One of my favourite parables is that of the Emperors New Clothes. Written in the 1800’s by Hans Christian Andersen, it has never been more apt than today. For those not familiar it involves a vain Emperor who likes to have a constant stream of new cloths to wear.
Two swindlers arrive in town with claims they can weave a magic gown. It has wonderful rich colours and fine fabric but this was only visible to wise folk. People who were foolish or not fit for their position would not be able to see the gown – it would be invisible to them.
Of course word spread of these magic clothes and everyone from the Emperor down could “see” this wondrous piece, as they did not want to appear foolish.
All except for one small boy who had not heard the tale. Whilst the Emperor was parading down the main street showing off his new clothes to the populace the boy called out “he hasn’t got anything on”.
Today we are incessantly told that only “wise” people know what is best for us. Anyone who is not sufficiently educated is not supposed to have an opinion. This applies in a variety of fields including health.
Groups like the “Friends Of Science” feel that peer reviewed articles are the only ones that matter. Opinions on how to be healthy that are not “peer reviewed” are not worthy!
Brendan O’Neill writing in The Australian has brilliantly tackled the morphing of the term peer review from what it is, to being something it is not, namely a mark of superiority. In turn it is then used as a way of seeking to silence dissent.
Peer review only means that a paper has been read by others who hold a similar qualification and been deemed suitable for publication. It does not in any way mean that the findings of the paper are “correct” or that it won’t be disproved next week even if it is “correct”.
It is an arcane academic publishing ritual, which has no relevance to everyday discussions. You can have an opinion about anything you like. It does not need peer review for you to be able to express it. Whether it is “right” or “wrong” is beside the point. It is an opinion and it is your opinion.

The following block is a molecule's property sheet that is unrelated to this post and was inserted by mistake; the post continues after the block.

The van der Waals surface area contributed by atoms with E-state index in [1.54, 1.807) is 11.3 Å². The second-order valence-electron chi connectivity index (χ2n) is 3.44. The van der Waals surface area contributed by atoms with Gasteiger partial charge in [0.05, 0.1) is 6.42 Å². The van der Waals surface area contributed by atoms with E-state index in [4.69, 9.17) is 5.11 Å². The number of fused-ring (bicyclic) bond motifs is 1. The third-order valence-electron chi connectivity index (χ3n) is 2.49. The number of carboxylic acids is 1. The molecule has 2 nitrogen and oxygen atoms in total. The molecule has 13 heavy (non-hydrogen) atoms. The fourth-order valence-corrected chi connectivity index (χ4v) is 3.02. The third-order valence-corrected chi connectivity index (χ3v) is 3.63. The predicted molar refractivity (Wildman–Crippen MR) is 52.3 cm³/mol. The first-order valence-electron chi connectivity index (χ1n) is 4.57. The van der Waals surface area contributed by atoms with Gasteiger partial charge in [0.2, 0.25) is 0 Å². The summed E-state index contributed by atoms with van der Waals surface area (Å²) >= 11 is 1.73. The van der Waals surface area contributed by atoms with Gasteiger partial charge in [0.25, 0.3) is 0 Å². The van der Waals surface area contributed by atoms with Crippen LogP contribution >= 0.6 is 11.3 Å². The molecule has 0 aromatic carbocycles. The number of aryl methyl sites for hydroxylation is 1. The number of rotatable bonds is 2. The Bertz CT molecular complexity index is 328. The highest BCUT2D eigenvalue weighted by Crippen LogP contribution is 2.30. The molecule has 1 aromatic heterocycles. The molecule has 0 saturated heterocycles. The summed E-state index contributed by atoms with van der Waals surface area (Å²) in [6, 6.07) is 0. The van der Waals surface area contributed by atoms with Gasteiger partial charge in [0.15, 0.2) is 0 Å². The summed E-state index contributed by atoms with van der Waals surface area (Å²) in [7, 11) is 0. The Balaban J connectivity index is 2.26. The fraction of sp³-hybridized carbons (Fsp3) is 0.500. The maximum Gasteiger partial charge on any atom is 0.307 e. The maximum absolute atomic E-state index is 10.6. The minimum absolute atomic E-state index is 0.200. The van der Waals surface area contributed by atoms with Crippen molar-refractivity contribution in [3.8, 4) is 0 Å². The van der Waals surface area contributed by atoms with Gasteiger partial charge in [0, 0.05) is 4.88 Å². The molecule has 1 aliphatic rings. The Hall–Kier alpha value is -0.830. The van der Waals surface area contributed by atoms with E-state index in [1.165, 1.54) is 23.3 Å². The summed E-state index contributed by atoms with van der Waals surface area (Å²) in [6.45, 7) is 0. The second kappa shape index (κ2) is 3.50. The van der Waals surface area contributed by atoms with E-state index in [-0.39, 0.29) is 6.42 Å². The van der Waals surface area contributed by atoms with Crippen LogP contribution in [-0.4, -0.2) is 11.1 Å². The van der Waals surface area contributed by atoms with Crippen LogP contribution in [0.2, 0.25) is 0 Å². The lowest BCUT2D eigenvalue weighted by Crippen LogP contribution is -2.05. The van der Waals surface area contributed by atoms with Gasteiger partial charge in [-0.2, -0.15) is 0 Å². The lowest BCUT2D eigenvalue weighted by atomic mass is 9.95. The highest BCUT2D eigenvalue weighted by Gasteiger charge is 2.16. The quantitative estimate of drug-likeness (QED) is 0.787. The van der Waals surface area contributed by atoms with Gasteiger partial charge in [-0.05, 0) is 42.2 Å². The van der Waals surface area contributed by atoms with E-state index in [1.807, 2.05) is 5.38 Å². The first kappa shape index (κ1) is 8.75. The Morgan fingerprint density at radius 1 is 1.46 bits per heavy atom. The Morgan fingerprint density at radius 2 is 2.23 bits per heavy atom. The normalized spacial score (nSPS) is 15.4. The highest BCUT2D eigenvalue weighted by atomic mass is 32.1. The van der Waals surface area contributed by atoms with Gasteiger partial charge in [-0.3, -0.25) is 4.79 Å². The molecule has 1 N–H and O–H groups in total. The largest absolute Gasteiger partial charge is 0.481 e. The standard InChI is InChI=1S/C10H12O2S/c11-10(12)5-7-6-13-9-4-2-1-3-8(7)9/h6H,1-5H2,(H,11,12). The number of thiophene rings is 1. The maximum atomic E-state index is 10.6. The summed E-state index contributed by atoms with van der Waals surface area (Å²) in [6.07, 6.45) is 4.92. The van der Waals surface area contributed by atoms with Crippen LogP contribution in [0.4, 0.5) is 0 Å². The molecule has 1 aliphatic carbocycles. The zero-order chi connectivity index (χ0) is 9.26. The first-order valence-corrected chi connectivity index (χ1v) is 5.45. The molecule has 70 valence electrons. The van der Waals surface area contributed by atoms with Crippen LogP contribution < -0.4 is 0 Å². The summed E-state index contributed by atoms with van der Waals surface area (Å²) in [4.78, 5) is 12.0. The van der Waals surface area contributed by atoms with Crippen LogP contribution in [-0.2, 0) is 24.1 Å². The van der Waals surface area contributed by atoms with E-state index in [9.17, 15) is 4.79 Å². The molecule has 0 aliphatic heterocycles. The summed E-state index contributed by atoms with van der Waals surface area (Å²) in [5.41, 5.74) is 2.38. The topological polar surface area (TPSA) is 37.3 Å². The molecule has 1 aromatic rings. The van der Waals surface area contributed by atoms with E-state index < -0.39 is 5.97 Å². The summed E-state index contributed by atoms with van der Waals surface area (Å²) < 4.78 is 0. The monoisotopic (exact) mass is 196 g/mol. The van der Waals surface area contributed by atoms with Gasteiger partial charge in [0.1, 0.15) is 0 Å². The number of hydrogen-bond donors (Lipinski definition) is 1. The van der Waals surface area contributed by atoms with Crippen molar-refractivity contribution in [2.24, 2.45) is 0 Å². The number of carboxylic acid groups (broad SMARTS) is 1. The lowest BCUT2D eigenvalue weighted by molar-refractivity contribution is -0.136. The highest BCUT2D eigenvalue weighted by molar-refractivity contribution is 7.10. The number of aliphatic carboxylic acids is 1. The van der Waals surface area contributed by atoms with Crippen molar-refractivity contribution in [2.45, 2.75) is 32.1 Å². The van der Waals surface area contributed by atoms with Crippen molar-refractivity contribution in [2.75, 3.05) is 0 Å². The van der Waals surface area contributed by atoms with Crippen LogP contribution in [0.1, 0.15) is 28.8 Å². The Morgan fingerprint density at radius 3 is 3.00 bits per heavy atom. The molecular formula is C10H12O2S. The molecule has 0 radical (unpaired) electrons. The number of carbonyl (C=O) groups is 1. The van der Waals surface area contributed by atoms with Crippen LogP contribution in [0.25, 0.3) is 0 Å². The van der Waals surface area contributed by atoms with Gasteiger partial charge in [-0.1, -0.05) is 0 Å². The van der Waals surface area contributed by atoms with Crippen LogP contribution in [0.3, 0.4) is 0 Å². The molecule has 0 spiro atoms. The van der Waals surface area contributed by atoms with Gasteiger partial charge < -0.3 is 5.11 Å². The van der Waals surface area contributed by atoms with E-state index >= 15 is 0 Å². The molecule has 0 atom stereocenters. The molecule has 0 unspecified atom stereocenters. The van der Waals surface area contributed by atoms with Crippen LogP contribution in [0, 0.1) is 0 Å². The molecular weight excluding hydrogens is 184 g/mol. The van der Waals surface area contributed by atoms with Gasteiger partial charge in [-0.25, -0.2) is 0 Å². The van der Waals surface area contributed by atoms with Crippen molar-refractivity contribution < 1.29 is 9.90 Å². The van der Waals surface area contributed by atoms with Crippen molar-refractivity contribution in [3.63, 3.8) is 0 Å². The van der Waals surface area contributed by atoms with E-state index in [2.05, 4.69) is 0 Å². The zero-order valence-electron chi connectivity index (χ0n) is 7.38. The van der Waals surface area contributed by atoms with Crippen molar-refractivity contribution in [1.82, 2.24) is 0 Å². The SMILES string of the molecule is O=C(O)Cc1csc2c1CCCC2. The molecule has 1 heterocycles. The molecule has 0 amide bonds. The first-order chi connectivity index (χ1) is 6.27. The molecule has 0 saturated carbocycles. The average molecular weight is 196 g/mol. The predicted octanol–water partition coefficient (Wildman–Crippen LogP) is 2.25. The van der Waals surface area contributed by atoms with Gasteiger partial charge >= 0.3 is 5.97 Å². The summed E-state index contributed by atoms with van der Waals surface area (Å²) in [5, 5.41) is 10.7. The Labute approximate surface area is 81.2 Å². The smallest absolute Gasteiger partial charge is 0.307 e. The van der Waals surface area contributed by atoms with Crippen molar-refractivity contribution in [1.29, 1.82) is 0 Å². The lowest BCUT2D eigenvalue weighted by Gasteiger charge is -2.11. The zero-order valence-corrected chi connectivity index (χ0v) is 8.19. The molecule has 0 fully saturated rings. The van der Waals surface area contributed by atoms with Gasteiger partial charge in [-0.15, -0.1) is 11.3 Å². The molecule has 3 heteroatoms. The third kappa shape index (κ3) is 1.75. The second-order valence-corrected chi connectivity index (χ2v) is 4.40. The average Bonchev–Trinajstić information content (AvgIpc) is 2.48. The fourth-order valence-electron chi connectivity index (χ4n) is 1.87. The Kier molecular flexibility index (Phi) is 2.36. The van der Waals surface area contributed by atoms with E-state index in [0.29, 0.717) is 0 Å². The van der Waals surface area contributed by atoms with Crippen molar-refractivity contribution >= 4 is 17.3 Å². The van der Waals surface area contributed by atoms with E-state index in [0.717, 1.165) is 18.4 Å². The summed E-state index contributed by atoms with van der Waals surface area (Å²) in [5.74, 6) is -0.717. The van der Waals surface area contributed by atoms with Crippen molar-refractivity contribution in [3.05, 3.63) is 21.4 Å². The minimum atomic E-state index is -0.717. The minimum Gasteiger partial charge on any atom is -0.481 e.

Much is made of evidence-based medicine. It is not hard to find evidence for just about anything. Furthermore many “peer reviewed” articles are meaningless. This is quite aside the problems of ghost writing, suppression of negative studies, twisting of statistics, industry bias in papers , retractions and the growing issue of falsified research.
All peer reviewed.
Just today I got an email informing me that if I submit a manuscript to a particular journal there is a rapid publication process with 11 days from submission to first editorial decision – including peer review! After this it is 24 days from editorial acceptance to publication!
On the other side of the coin, the fact that something has not been subject to a “peer reviewed paper” does not mean it is not true either.
To quote Brendan O’Neill “Much peer review involves little more than well-connected academics getting people they know or mates who owe them a favour to sign off on their latest bit of work.”
He adds that it is used as a form of intellectual licence so those with it, can see themselves as superior to those without it. As with the Emperors New Clothes, only those with “peer review status” are able to see the glorious robes of the Emperor.
Attempts by experts to silence dissent is dangerous. Experts will generally be proved wrong. The more dogmatically people cling to an “expert opinion”, the more suspicious I become.
I will give the final word to blogger Steven Goddard who wrote this brilliant piece, which is reproduced here.
“New Evidence that the Emperor did have clothing.
For centuries it was believed that the Emperor had no clothing, but new research indicates that this was based on the testimony of one small child, who had no background in textiles or even retail clothing sales. He also had no formal education in clothing and had never published anything about fashion in a peer-reviewed journal.
Furthermore, it has been discovered that more than 97% of the experts at the time agreed that the emperor had clothing. We can therefore safely conclude that the emperor was well clothed, and that the child was not competent to discuss his wardrobe.”